A hybrid device combining force and fluorescence developed by researchers at the University of Illinois has made possible the accurate detection of nanometer-scale motion of biomolecules caused by pico-newton forces.
“By combining single-molecule fluorescence resonance energy transfer and an optical trap, we now have a technique that can detect subtle conformational changes of a biomolecule at an extremely low applied force,” said U. of I. physics professor Taekjip Ha, the corresponding author of a paper to appear in the Oct. 12 issue of the journal Science
The hybrid technique, demonstrated in the Science paper on the dynamics of Holliday junctions, is also applicable to other nucleic acid systems and their interaction with proteins and enzymes.
The Holliday junction is a four-stranded DNA structure that forms during homologous recombination – for example, when damaged DNA is repaired. The junction is named after geneticist Robin Holliday, who proposed the model of DNA-strand exchange in 1964.
To better understand the mechanisms and functions of proteins that interact with the Holliday junction, researchers must first understand the structural and dynamic properties of the junction itself.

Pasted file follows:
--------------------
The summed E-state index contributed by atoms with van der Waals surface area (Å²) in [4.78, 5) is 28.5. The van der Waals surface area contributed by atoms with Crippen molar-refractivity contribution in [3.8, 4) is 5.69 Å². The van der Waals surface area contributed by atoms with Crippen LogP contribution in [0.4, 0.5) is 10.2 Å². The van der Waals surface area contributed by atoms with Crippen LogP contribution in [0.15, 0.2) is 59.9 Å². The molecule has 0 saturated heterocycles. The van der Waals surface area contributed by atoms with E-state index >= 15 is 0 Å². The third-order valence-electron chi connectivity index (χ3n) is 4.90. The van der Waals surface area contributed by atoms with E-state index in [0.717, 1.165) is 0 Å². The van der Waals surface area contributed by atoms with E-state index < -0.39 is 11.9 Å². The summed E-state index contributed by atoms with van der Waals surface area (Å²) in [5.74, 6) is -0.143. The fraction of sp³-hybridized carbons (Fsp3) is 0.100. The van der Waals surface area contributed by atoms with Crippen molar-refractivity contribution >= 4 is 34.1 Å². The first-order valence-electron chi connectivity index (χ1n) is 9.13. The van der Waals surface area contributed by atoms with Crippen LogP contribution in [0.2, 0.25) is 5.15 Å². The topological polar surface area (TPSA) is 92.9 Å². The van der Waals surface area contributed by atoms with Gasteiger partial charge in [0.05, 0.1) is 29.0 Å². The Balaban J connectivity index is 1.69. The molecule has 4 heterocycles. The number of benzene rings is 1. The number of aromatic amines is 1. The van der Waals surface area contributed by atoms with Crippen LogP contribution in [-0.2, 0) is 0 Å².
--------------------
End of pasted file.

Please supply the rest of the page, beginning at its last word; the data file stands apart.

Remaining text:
But purely mechanical measurement techniques can not detect the tiny changes that occur in biomolecules in the regime of weak forces. Ha and colleagues have solved this problem by combining the exquisite force control of an optical trap and the precise measurement capabilities of single-molecule fluorescence resonance energy transfer.
With this latest work, the researchers have deduced the pathway of the conformational flipping of the Holliday junction, and determined the intermediate structure is similar to that of a Holliday junction bound to its own processing enzyme.
“The next challenge is to obtain a timeline of movement by force, for example, due to the action of DNA processing enzymes, and correlate it with the enzyme conformational changes simultaneously measured by fluorescence,” Ha said.